A war refugee becomes a witness of peace: the Santa Rita 2024 Award to a young Syrian woman who arrived in Italy via the Humanitarian Corridors

A young woman, a Christian Syrian refugee, who arrived in Italy in 2020 via the humanitarian corridors, was awarded the ‘Santa Rita da Cascia 2024’ international prize.

Anna Jabbour reached Italy with her small daughter and her husband after a long and harsh stay in a refugee camp in Lebanon. The prize was awarded to her, the motivation reads, ‘for the testimony of peace, fraternity and faith that she embodies with her story, from war refugee to mother of hope and courage for her daughter and at the same time for all those she meets, never having lost the strong desire to dream and commit herself to a future of humanity and unity that can erase all hatred and suffering’.
At the award ceremony, Anna recounted with emotion the tragic experience of the war that began in 2011, during which she married. The birth of her daughter in 2016, prompted her and her husband to leave Syria and head to Lebanon in search of a better future.
Her Christian faith has always sustained her, even when, on arriving in Lebanon, the situation worsened, especially after the port explosion on 4 August 2020, which left them homeless again. 
It was there that Anna learned about the Community of Sant'Egidio's Humanitarian Corridors: ‘It seemed like a dream to us: the chance to live in peace, tranquillity, work and engage in society, the chance for Pamela to live a “normal” life.  In the following months we started to discover Rome and Italy, learning the language. My daughter started school straight away. We never felt alone, our friends from the Community of Sant'Egidio took us by the hand and taught us how to walk. They do the most beautiful thing in the world: they give you hope, the fundamental thing for those who have lived in the darkness of war'.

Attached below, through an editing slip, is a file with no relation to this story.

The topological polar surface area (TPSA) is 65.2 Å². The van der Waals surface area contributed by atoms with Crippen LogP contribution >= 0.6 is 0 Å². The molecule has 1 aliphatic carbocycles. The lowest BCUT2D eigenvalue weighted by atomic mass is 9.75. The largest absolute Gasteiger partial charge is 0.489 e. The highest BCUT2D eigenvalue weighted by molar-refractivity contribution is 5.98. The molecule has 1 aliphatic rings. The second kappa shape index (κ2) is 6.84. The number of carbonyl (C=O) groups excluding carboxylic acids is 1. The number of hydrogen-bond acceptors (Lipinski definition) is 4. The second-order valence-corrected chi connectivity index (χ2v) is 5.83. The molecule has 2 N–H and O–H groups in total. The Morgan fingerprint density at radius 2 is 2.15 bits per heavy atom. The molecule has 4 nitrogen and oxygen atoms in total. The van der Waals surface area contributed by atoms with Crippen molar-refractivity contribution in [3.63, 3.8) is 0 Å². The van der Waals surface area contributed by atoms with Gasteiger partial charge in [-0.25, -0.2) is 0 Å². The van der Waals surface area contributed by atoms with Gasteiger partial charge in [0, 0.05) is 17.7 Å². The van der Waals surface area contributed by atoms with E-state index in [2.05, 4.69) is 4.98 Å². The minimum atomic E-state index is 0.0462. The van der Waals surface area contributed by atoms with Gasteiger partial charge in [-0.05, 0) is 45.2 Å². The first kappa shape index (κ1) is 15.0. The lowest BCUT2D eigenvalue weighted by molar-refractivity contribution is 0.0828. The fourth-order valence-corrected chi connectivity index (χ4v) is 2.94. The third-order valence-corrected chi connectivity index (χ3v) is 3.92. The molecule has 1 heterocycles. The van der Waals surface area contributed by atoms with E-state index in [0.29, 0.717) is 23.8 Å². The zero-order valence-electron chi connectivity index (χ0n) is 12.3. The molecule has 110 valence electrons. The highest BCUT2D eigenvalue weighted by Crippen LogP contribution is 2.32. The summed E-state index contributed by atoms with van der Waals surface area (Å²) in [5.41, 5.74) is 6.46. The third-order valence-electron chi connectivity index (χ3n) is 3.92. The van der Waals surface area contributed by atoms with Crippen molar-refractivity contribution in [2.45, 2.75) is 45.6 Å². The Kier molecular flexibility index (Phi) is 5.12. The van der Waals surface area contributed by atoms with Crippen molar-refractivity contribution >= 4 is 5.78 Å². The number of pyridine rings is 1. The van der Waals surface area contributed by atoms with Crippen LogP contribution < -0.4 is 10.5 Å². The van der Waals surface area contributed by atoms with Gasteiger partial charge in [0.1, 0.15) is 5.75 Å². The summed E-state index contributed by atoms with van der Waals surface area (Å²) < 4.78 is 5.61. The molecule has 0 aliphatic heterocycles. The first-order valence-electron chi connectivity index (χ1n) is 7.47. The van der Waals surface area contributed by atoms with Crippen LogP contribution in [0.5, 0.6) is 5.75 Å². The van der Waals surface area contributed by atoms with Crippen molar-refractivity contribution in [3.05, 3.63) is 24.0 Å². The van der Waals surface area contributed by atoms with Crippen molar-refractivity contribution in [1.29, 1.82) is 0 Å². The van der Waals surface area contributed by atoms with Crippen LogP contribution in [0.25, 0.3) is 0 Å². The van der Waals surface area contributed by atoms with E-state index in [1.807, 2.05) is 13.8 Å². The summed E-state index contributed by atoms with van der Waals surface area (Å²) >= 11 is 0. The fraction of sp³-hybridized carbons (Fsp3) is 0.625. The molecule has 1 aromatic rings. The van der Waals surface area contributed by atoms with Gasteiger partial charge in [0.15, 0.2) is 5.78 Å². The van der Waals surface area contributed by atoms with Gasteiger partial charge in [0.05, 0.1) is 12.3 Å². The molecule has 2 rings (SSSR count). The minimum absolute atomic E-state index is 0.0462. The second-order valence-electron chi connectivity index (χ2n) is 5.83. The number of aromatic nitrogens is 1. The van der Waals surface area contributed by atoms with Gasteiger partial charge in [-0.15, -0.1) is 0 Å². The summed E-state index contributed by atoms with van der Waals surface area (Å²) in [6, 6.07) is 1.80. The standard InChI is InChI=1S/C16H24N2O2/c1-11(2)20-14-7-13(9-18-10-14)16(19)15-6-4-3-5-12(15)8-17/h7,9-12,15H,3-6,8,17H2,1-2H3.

Today, Anna lives in Rome with her family, works and participates in the Community's initiatives for the poor and prayers for peace: ‘Today we are serene, my husband works in a cleaning company and I work with an elderly lady, we live near her. Pamela is happy to study and have friends from school. So we thought of giving back the gift we received, and we made many friends with the poor and other refugees who arrived with the ‘Humanitarian Corridors’".